10. I treat it as a summon only, there’s way more important things to spend stones on in a Levi list. When hired it’s a bit slow and easy to hit for my taste. As for why I’ve only summoned it once, my opponents tend to be very scared of it appearing in their lines, so they prioritize my aboms. It’s actually a good thing, as I generally don’t care if aboms die. If I can summon one, I will, but I’ll never include them in my game plans. This way, every attack that goes towards one is wasted, but if you don’t attack them I’ll summon a much scarier mirror monster in your face. “That’s a hell of a catch, that catch-22.”
  11. I’d say it’s nice to have, but not really necessary. Since M3E started I’ve successfully summoned it...once? Still, that may be because my opponents know that it’s sitting there, waiting to murder them. I’d say it’s good as a psychological threat, but I doubt you’ll be sad if you don’t have it. That being said, if they errata it and suddenly it’s great, you might kick yourself.
  12. So many... Seriously, there are dozens
  13. Yes, I expect so, I just think it's a shame. I really enjoyed building the complex, intricate models of M2E, and I thought one of Malifaux's big draws was having models with a sense of dynamic motion that no one else could touch. I won't complain about the game becoming more accessible, though. I'm glad you like the models, I really hope they'll grow on me.
  14. I’ll be honest, I’m really disappointed in the renders. Everyone is just so...static. I mean, Maxine has some of the most interesting abilities in the game IMO, but her model is SO BORING. I’ve noticed a lot of M3E models are really static, but these take the unfortunate cake for me. I can’t bring myself to play them when the models are so uninspired. It’s a huge missed opportunity to do something really cool with the first non-nightmare seafaring crew, could have been great. Maybe they’ll get a nightmare box someday that will change my mind. Does anyone else feel this way or were my expectations just too high?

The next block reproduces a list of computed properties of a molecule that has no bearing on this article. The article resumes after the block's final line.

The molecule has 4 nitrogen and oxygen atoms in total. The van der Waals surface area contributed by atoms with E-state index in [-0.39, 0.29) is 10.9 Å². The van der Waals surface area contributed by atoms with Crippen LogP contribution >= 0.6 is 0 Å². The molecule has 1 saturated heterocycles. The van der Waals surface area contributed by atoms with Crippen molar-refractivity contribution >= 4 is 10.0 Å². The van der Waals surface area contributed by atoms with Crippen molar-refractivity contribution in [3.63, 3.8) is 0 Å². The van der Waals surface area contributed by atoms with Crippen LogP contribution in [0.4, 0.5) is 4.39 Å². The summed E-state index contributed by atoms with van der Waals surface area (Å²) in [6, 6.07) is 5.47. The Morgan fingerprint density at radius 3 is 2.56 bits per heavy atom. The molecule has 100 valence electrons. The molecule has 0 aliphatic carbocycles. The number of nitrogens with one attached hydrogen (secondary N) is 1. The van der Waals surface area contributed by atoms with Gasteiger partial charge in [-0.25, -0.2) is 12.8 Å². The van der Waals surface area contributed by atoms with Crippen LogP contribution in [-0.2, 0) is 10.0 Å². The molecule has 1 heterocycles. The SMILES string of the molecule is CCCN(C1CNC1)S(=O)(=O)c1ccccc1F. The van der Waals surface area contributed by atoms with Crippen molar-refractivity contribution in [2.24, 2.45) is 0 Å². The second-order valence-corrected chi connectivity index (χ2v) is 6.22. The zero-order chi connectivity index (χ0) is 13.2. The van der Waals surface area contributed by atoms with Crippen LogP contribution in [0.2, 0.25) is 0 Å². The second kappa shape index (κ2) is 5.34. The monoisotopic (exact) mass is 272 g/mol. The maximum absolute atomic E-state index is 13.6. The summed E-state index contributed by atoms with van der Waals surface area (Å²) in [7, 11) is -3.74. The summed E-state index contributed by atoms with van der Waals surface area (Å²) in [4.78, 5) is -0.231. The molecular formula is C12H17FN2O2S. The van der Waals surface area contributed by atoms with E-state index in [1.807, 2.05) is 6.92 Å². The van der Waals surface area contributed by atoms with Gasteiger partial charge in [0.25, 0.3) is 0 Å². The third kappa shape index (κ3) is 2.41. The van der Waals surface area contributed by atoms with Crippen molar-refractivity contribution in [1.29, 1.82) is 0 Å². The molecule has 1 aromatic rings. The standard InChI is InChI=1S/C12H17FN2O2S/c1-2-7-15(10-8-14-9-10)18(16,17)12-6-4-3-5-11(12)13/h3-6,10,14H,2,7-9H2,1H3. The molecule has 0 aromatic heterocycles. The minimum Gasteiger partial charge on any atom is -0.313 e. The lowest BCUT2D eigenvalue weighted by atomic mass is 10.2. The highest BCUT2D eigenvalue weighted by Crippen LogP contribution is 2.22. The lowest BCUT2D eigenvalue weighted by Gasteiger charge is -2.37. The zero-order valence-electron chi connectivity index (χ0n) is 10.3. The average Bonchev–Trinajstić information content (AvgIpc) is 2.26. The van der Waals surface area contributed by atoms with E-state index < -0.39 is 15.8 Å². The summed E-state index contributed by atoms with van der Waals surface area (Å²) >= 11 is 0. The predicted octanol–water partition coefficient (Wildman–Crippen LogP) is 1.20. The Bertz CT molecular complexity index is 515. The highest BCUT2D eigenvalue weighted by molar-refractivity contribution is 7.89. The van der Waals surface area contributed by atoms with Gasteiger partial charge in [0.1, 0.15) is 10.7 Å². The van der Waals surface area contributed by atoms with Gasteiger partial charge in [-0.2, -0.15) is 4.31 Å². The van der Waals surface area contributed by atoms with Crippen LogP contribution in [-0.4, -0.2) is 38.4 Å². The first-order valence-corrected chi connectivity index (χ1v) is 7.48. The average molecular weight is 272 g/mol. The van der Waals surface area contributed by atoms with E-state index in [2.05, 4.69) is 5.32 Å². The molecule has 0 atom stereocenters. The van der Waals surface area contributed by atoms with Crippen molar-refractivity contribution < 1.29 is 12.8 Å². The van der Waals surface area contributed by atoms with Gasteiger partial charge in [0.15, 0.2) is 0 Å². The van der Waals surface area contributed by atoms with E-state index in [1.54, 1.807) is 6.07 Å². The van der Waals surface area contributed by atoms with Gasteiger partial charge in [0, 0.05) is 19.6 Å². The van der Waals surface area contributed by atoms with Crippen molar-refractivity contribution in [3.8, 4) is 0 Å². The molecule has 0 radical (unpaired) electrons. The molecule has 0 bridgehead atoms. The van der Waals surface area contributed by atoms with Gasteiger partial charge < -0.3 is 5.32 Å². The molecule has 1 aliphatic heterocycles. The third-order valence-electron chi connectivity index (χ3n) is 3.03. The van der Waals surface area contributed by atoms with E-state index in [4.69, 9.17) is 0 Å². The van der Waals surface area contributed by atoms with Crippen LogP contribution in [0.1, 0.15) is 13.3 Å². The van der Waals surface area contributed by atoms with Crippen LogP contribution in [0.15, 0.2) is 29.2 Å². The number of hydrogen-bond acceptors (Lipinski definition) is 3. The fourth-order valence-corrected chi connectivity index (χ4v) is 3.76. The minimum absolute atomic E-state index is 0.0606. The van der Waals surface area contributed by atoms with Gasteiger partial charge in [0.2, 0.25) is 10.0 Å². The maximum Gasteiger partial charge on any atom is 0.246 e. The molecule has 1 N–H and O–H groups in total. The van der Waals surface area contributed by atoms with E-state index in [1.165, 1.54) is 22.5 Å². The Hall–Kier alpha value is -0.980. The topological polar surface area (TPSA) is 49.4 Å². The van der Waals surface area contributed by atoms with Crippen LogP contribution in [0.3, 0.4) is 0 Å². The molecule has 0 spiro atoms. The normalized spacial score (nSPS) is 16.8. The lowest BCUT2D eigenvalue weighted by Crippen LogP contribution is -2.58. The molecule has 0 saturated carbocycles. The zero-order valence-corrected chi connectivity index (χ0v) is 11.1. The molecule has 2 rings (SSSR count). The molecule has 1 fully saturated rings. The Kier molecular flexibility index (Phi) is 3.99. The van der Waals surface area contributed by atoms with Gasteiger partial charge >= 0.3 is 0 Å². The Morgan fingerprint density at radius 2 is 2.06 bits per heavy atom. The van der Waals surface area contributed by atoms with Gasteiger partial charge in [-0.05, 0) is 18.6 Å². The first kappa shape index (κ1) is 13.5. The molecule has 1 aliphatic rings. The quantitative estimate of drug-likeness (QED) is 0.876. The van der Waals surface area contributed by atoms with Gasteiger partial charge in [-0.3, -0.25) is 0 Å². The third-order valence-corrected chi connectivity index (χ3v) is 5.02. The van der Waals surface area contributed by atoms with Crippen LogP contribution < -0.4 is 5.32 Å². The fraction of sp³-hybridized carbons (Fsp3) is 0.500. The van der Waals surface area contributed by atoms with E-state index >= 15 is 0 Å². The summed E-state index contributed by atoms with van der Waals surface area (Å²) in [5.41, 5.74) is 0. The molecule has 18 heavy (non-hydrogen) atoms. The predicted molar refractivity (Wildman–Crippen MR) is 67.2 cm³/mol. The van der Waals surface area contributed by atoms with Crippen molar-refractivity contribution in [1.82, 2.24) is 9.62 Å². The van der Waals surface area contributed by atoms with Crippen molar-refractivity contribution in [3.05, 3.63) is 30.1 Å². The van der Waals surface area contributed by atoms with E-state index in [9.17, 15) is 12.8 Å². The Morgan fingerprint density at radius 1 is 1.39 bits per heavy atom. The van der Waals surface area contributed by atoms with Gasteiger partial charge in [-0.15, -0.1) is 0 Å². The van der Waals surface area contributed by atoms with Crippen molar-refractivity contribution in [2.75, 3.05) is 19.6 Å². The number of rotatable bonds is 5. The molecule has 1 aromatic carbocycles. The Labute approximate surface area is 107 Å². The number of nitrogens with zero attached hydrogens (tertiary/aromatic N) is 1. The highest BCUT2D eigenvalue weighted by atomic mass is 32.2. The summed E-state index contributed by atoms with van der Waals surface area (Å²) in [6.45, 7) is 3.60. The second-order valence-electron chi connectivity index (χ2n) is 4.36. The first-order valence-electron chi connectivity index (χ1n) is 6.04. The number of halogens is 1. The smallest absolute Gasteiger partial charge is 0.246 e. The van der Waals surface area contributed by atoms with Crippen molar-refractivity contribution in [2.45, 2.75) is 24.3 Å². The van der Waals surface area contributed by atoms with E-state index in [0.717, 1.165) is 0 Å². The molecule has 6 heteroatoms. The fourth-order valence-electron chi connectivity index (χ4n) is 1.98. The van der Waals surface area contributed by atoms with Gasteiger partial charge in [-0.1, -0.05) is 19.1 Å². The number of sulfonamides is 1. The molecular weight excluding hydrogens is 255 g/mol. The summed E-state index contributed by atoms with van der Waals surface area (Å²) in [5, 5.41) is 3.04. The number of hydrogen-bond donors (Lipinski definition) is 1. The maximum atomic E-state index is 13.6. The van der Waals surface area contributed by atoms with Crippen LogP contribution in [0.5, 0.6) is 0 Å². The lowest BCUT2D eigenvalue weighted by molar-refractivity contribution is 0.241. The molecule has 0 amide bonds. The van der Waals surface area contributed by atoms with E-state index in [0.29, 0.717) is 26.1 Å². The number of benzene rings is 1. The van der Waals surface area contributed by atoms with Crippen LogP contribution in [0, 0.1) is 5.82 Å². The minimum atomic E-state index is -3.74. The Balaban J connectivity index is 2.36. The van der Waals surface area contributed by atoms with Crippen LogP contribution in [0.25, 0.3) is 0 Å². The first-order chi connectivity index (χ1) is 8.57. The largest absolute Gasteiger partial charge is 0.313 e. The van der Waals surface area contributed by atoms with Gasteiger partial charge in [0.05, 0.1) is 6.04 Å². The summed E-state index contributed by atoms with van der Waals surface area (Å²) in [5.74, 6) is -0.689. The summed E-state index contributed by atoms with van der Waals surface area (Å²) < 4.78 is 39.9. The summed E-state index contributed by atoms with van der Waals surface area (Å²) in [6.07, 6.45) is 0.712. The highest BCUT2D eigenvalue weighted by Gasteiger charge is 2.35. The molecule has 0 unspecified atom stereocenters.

15. Well, the additional main sourcebooks are all about adding new ways to create characters, new pursuits, new powers, etc, but I wouldn’t say they’re for min/maxing. They’re more for exploring new areas of the world and getting more options. That’s not to say you can’t min/max with them, you can create some pretty broken builds, but that’s really not what TtB is for, so I’d steer players away from that idea. As for the published adventures, they vary between the Saturday morning cartoon ones you described, some that are jumping-off points for campaigns, some are better inserted into the middle of an ongoing campaign, and the bigger ones are almost full campaigns in their own right (In Defence of Innocence springs to mind). I’d say your best bet is to read the little descriptions of the adventures, and maybe ask for opinions here before buying one, but the vast majority are really great.